Five ways to start the euro res­cue op­er­a­tion

It's crazy. It might be the case that the euro isn't worth sav­ing. This col­umn has cer­tainly ar­gued that it has turned into a bank­ruptcy ma­chine.

The Pak Banker - - Editorial - Matthew Lynn

An­other sum­mit, an­other messy com­pro­mise. With the euro fac­ing re­newed cri­sis, and with Por­tu­gal, Spain, Bel­gium and Italy all un­der the same kind of pres­sure that forced Greece and Ire­land into a bailout, the stage was surely set for a clear and de­ci­sive de­fense of the sin­gle cur­rency. And what did the Euro­pean Union's lead­ers come up with af­ter high-level talks in Brus­sels? A two-line treaty amend­ment.

It's crazy. It might be the case that the euro isn't worth sav­ing. This col­umn has cer­tainly ar­gued that it has turned into a bank­ruptcy ma­chine. It would be bet­ter for the pe­riph­eral na­tions to get out now --and bet­ter in the medi­umterm for the EU as well.

But given that no one is con­tem­plat­ing that yet, it would surely make sense to come up with a cred­i­ble plan for sal­vaging the euro. Boost­ing pub­lic spend­ing in Ger­many, dou­bling the size of the emer­gency fund and cre­at­ing clear eco­nomic rules for the euro area would be among the best places to start.

"Our de­ter­mi­na­tion is clear," said the EU Pres­i­dent Her­man Van Rom­puy in a state­ment at the close of the Brus­sels meet­ing. "The heads of state and govern­ment of the euro zone stand ready to do what­ever is re­quired to en­sure the sta­bil­ity of the euro zone as a whole."

Tough words. The trou­ble is, words aren't enough. When it came to ac­tion, this had all the force of a pea-shooter when a cruise mis­sile is needed. All the EU ac­tu­ally man­aged to come up with was a mi­nor treaty amend­ment to cre­ate a per­ma­nent debtcri­sis mech­a­nism in 2013. It amounted to less than 50 words. It was a fee­ble and timid re­sponse.

If you want to get real about do­ing what­ever is re­quired to save the euro, there are five steps that could be taken now to shore up con­fi­dence in the cur­rency:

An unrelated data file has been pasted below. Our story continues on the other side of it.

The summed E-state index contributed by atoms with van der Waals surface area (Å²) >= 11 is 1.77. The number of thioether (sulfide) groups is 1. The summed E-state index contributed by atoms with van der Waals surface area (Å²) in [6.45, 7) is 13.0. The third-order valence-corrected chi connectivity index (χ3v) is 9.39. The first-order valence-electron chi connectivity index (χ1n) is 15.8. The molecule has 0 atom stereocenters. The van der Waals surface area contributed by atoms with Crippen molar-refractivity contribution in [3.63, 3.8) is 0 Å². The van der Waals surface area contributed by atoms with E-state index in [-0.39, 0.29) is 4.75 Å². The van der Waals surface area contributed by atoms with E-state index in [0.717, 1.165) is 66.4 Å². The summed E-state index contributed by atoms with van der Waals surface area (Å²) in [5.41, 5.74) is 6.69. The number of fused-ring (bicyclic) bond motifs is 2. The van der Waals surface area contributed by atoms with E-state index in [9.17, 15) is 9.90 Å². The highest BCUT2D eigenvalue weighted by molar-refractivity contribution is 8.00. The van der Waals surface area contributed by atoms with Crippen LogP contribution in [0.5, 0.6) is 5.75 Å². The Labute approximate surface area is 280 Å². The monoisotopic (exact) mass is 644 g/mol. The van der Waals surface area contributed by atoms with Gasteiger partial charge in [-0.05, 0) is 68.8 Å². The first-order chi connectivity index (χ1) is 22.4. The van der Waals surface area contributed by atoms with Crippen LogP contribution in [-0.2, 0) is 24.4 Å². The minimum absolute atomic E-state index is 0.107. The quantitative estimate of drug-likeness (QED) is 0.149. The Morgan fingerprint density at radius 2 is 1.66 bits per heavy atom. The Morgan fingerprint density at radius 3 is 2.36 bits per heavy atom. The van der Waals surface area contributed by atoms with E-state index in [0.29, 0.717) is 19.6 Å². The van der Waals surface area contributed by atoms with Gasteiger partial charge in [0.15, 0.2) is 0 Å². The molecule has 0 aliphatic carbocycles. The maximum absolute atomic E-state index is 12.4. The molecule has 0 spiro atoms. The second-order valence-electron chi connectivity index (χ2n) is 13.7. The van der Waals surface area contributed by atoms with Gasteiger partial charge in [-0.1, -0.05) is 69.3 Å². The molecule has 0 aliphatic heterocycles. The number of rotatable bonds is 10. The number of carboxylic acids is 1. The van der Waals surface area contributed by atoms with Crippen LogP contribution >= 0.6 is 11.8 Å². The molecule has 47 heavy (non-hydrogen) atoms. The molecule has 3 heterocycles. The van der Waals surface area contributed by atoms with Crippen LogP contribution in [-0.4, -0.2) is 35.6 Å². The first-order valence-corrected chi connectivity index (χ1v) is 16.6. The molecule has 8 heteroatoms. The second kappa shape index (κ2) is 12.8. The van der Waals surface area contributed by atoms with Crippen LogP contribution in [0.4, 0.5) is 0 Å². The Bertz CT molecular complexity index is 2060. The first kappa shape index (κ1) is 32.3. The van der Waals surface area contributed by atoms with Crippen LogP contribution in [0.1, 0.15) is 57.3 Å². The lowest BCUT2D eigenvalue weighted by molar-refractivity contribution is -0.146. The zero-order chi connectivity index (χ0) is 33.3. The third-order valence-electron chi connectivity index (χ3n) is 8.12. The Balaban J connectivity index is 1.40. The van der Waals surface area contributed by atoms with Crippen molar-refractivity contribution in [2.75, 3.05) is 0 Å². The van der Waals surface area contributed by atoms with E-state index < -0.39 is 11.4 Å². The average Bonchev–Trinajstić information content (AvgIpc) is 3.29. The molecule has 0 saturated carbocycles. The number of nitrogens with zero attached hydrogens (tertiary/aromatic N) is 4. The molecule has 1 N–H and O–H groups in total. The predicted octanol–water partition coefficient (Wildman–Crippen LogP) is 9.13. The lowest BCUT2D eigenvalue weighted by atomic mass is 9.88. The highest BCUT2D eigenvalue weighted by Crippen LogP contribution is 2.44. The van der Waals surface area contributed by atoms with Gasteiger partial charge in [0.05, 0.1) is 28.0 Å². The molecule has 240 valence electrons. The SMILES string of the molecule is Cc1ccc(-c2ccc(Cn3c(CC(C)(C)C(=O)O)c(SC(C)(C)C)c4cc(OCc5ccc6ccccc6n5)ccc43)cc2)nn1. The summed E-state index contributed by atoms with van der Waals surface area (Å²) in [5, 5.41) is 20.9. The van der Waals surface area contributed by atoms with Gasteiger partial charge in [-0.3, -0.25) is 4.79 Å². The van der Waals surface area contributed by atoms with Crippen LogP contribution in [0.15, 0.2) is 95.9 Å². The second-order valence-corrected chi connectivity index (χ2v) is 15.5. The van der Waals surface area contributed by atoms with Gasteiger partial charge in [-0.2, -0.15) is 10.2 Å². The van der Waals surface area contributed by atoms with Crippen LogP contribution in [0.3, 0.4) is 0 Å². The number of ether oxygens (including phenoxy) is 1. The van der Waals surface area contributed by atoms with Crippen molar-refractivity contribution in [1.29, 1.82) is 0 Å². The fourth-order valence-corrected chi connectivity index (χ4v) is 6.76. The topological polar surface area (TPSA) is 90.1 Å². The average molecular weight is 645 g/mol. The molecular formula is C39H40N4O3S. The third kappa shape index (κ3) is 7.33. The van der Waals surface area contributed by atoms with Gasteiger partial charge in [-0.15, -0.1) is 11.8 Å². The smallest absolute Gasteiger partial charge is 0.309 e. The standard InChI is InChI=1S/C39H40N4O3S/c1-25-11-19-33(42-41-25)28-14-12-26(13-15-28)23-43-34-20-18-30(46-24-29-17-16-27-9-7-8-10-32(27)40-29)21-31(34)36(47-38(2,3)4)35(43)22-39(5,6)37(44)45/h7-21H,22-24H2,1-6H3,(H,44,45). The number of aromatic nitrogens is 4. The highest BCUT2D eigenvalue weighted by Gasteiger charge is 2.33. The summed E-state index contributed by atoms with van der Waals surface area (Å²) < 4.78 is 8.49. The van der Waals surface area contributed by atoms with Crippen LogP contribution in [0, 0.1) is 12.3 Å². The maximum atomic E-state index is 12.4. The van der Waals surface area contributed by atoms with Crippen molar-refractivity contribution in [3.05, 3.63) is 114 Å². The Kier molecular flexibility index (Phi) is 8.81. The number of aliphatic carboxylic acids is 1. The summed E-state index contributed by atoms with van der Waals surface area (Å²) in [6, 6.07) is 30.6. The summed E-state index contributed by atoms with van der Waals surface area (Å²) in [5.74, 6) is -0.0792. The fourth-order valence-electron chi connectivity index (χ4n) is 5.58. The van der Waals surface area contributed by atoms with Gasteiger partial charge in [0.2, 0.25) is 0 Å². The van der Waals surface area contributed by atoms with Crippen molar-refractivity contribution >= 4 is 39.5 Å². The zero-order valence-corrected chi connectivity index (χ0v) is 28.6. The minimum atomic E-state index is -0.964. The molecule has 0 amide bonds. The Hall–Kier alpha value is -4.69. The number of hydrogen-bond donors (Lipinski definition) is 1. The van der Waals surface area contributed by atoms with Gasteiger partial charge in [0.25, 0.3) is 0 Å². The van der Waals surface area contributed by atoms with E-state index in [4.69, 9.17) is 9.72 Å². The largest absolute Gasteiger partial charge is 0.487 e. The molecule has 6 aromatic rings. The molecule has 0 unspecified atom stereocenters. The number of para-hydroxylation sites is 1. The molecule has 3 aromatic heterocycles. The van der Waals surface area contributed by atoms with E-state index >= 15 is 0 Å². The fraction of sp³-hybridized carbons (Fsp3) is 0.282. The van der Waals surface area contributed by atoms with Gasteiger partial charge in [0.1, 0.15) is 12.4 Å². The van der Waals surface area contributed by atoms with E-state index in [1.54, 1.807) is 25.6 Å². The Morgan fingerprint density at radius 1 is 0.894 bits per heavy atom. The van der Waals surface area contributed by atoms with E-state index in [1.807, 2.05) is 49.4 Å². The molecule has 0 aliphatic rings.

--One, boost pub­lic spend­ing in Ger­many and run big­ger bud­get deficits. The pe­riph­eral coun­tries need to ex­port more. They can only do that if some­one else im­ports more. Sure, not all the ex­tra spend­ing in Ger­many will go to­ward Greek or Ir­ish ex­ports. It will buy a lot of Korean TVs, just like ev­ery­one else is. And, sure, the Ger­mans hate to run bud­get deficits. Bal­anc­ing the books is part of the na­tional ethos. But ei­ther you want to save this thing or you don't. Get­ting the Ger­mans to spend more has to be part of the res­cue pack­age.

--Two, dou­ble the size of the 750 bil­lion euro ($980 bil­lion) bailout emer­gency fund. There's enough in the kitty to bail out Ire­land and Por­tu­gal. But proba- bly not Spain, and cer­tainly not Italy. The thing is this: The EU is en­gaged in a bat­tle with the mar­kets over the fu­ture of the euro. If there isn't much ammo in the locker, the traders will be tempted to keep ham­mer­ing away. So get more ammo. The mar­kets will keep pick­ing fights un­til you make it clear they can't win.

--Three, cre­ate Eu­robonds. Only by pool­ing the debts of the pe­riph­eral and core na­tions into sin­gle euro-area bonds can enough money be raised on rea­son­able terms to sal­vage the sin­gle cur­rency. Of course the Ger­mans and the French don't want to end up pay­ing the bills for other coun­tries. Vot­ers don't want to see their taxes sent abroad ei­ther. But get real. Ger­many and France are on the hook for Greek, Ir­ish and Span­ish debts any­way. They may as well raise money to­gether. It will be cheaper --and more hon­est as well.

--Four, re­write the treaties so that euro-area gov­ern­ments cede ul­ti­mate con­trol over bud­get and tax poli­cies to Brus­sels. True, ev­ery­one will com­plain about an un­ac­cept­able sac­ri­fice of inde- pen­dence. But how much eco­nomic sovereignty do Greece and Ire­land have left any­way? Just about none. The EU, the Euro­pean Cen­tral Bank and the In­ter­na­tional Mon­e­tary Fund are pay­ing the bills and call­ing the shots al­ready. All the pe­riph­eral coun­tries are go­ing to have to give up most of their au­ton­omy to stay in the euro, so it might as well hap­pen sooner rather than later. If that means ne­go­ti­at­ing a new treaty, so be it.

--Five, pre­pare for aus­ter­ity. Ac­cord­ing to cal­cu­la­tions by the London-based Cen­tre for Eco­nom­ics and Busi­ness Re­search, Greece, Ire­land, Spain, Por­tu­gal and Italy will need to cut govern­ment spend­ing by 10 per­cent, and con­sumer spend­ing by 15 per­cent, to stay within the euro. That is slightly more than the 14 per­cent drop in con­sump­tion the Bri­tish en­dured dur­ing World War II. It is go­ing to in­volve mas­sive sac­ri­fices, so it would be bet­ter to lay out now what kind of pain is in­volved. Peo­ple will be an­gry, but they will be a lot an­grier if you don't level with them.

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